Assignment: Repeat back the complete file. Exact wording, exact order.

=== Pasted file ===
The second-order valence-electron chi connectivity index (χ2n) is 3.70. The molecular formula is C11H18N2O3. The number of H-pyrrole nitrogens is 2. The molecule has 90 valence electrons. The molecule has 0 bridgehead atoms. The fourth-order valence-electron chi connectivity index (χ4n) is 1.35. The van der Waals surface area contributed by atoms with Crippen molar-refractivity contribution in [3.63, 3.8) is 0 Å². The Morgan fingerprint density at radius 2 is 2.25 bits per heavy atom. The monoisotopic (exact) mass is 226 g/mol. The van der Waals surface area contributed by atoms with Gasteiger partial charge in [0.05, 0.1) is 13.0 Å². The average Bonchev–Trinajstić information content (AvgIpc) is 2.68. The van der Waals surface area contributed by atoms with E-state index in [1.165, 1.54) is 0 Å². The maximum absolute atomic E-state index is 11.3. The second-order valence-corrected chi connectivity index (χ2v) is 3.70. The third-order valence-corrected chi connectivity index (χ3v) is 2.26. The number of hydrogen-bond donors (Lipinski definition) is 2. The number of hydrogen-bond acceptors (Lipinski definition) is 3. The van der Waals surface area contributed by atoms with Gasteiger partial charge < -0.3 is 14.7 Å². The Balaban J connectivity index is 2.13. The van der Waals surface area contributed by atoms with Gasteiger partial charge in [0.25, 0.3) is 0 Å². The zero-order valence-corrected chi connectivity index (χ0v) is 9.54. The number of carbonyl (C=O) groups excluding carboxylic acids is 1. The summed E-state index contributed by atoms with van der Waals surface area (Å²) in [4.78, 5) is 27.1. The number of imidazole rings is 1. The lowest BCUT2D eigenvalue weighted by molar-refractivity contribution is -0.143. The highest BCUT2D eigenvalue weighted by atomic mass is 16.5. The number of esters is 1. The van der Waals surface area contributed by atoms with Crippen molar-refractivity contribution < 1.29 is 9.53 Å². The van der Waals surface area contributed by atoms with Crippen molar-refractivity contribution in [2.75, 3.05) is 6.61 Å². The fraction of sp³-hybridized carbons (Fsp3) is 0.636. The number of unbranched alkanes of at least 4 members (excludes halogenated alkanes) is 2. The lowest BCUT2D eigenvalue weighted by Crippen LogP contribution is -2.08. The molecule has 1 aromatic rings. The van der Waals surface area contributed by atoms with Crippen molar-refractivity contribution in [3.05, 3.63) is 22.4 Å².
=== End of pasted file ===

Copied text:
The second-order valence-electron chi connectivity index (χ2n) is 3.70. The molecular formula is C11H18N2O3. The number of H-pyrrole nitrogens is 2. The molecule has 90 valence electrons. The molecule has 0 bridgehead atoms. The fourth-order valence-electron chi connectivity index (χ4n) is 1.35. The van der Waals surface area contributed by atoms with Crippen molar-refractivity contribution in [3.63, 3.8) is 0 Å². The Morgan fingerprint density at radius 2 is 2.25 bits per heavy atom. The monoisotopic (exact) mass is 226 g/mol. The van der Waals surface area contributed by atoms with Gasteiger partial charge in [0.05, 0.1) is 13.0 Å². The average Bonchev–Trinajstić information content (AvgIpc) is 2.68. The van der Waals surface area contributed by atoms with E-state index in [1.165, 1.54) is 0 Å². The maximum absolute atomic E-state index is 11.3. The second-order valence-corrected chi connectivity index (χ2v) is 3.70. The third-order valence-corrected chi connectivity index (χ3v) is 2.26. The number of hydrogen-bond donors (Lipinski definition) is 2. The number of hydrogen-bond acceptors (Lipinski definition) is 3. The van der Waals surface area contributed by atoms with Gasteiger partial charge < -0.3 is 14.7 Å². The Balaban J connectivity index is 2.13. The van der Waals surface area contributed by atoms with Gasteiger partial charge in [0.25, 0.3) is 0 Å². The zero-order valence-corrected chi connectivity index (χ0v) is 9.54. The number of carbonyl (C=O) groups excluding carboxylic acids is 1. The summed E-state index contributed by atoms with van der Waals surface area (Å²) in [4.78, 5) is 27.1. The number of imidazole rings is 1. The lowest BCUT2D eigenvalue weighted by molar-refractivity contribution is -0.143. The highest BCUT2D eigenvalue weighted by atomic mass is 16.5. The number of esters is 1. The van der Waals surface area contributed by atoms with Crippen molar-refractivity contribution < 1.29 is 9.53 Å². The van der Waals surface area contributed by atoms with Crippen molar-refractivity contribution in [2.75, 3.05) is 6.61 Å². The fraction of sp³-hybridized carbons (Fsp3) is 0.636. The number of unbranched alkanes of at least 4 members (excludes halogenated alkanes) is 2. The lowest BCUT2D eigenvalue weighted by Crippen LogP contribution is -2.08. The molecule has 1 aromatic rings. The van der Waals surface area contributed by atoms with Crippen molar-refractivity contribution in [3.05, 3.63) is 22.4 Å².